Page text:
Featured Research

How does nutrition labeling affect consumer behaviour?

From low-fat to fat-free, sugar-free to no sugar added, it’s easy to get confused by food labels. If you have trouble making healthy choices at the grocery store, a new food labeling system could help make grocery shopping easier.

Marketing and consumer studies professors Tirtha Dhar and Tanya Mark, along with Alison Duncan, a professor in the Department of Human Health and Nutritional Sciences, are working with a Canadian food retailer to study the effectiveness of the store’s point-based nutrition labeling system that ranks foods according to their nutritional value.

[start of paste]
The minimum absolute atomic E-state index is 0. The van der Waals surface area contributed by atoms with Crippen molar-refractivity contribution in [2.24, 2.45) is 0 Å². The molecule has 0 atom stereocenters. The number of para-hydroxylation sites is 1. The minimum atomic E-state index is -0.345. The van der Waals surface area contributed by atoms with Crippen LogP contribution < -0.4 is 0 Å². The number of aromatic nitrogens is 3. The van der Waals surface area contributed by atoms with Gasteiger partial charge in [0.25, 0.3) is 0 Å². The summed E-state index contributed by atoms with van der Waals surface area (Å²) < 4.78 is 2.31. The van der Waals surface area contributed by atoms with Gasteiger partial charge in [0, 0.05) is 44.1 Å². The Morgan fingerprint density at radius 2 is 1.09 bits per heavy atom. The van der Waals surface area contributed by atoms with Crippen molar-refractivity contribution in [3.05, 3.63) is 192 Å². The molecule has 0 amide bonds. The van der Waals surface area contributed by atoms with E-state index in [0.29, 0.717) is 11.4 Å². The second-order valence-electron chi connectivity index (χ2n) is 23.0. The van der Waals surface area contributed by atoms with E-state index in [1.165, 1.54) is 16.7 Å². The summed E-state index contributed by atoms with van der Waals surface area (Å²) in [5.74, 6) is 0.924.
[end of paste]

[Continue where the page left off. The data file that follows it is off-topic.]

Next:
How can a greater emphasis on ‘care’ improve life at work?

Jessica Nicholson wants to improve how we work and how organizations impact society, something she believes can be achieved by a greater emphasis on and understanding of care. Her dissertation contributes to an evolving conversation in management and business ethics literature that takes a more holistic view of how organizations can do good for their employees and community. Jessica hopes to ultimately develop a theory about what the meaning of care is and how it is practiced within an organizational context.

Food research explains how to pick pepper and how pepper is picked

Reaching for the pepper shaker at meal time is almost a reflex for many people. While it is one of the most common and popular seasonings in the world reaching countless palates each day, its path to the grocery shelf is one that is exotic, unexpected and complex.

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